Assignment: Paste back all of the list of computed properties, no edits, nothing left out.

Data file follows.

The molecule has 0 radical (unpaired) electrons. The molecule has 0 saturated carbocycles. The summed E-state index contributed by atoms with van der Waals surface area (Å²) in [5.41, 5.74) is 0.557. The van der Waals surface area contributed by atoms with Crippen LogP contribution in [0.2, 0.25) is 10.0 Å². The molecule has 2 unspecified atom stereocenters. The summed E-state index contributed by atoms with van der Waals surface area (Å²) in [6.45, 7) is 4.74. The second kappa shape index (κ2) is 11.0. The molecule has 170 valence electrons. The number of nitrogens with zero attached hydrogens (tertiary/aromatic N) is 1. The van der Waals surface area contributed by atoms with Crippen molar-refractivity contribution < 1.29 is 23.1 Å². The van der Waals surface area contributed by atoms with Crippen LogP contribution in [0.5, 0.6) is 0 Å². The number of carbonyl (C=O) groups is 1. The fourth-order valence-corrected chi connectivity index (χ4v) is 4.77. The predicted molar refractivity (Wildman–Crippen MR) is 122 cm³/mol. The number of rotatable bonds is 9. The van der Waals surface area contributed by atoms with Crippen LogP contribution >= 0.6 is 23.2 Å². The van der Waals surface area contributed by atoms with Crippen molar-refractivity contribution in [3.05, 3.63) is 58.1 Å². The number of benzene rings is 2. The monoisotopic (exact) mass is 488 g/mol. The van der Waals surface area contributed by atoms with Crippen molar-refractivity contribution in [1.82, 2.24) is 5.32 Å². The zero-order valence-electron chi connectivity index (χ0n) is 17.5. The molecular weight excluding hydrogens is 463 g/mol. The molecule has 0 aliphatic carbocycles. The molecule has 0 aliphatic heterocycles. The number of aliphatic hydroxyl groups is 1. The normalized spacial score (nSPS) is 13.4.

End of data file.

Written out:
The molecule has 0 radical (unpaired) electrons. The molecule has 0 saturated carbocycles. The summed E-state index contributed by atoms with van der Waals surface area (Å²) in [5.41, 5.74) is 0.557. The van der Waals surface area contributed by atoms with Crippen LogP contribution in [0.2, 0.25) is 10.0 Å². The molecule has 2 unspecified atom stereocenters. The summed E-state index contributed by atoms with van der Waals surface area (Å²) in [6.45, 7) is 4.74. The second kappa shape index (κ2) is 11.0. The molecule has 170 valence electrons. The number of nitrogens with zero attached hydrogens (tertiary/aromatic N) is 1. The van der Waals surface area contributed by atoms with Crippen molar-refractivity contribution < 1.29 is 23.1 Å². The van der Waals surface area contributed by atoms with Crippen LogP contribution in [0.5, 0.6) is 0 Å². The number of carbonyl (C=O) groups is 1. The fourth-order valence-corrected chi connectivity index (χ4v) is 4.77. The predicted molar refractivity (Wildman–Crippen MR) is 122 cm³/mol. The number of rotatable bonds is 9. The van der Waals surface area contributed by atoms with Crippen LogP contribution >= 0.6 is 23.2 Å². The van der Waals surface area contributed by atoms with Crippen molar-refractivity contribution in [3.05, 3.63) is 58.1 Å². The number of benzene rings is 2. The monoisotopic (exact) mass is 488 g/mol. The van der Waals surface area contributed by atoms with Crippen molar-refractivity contribution in [1.82, 2.24) is 5.32 Å². The zero-order valence-electron chi connectivity index (χ0n) is 17.5. The molecular weight excluding hydrogens is 463 g/mol. The molecule has 0 aliphatic carbocycles. The molecule has 0 aliphatic heterocycles. The number of aliphatic hydroxyl groups is 1. The normalized spacial score (nSPS) is 13.4.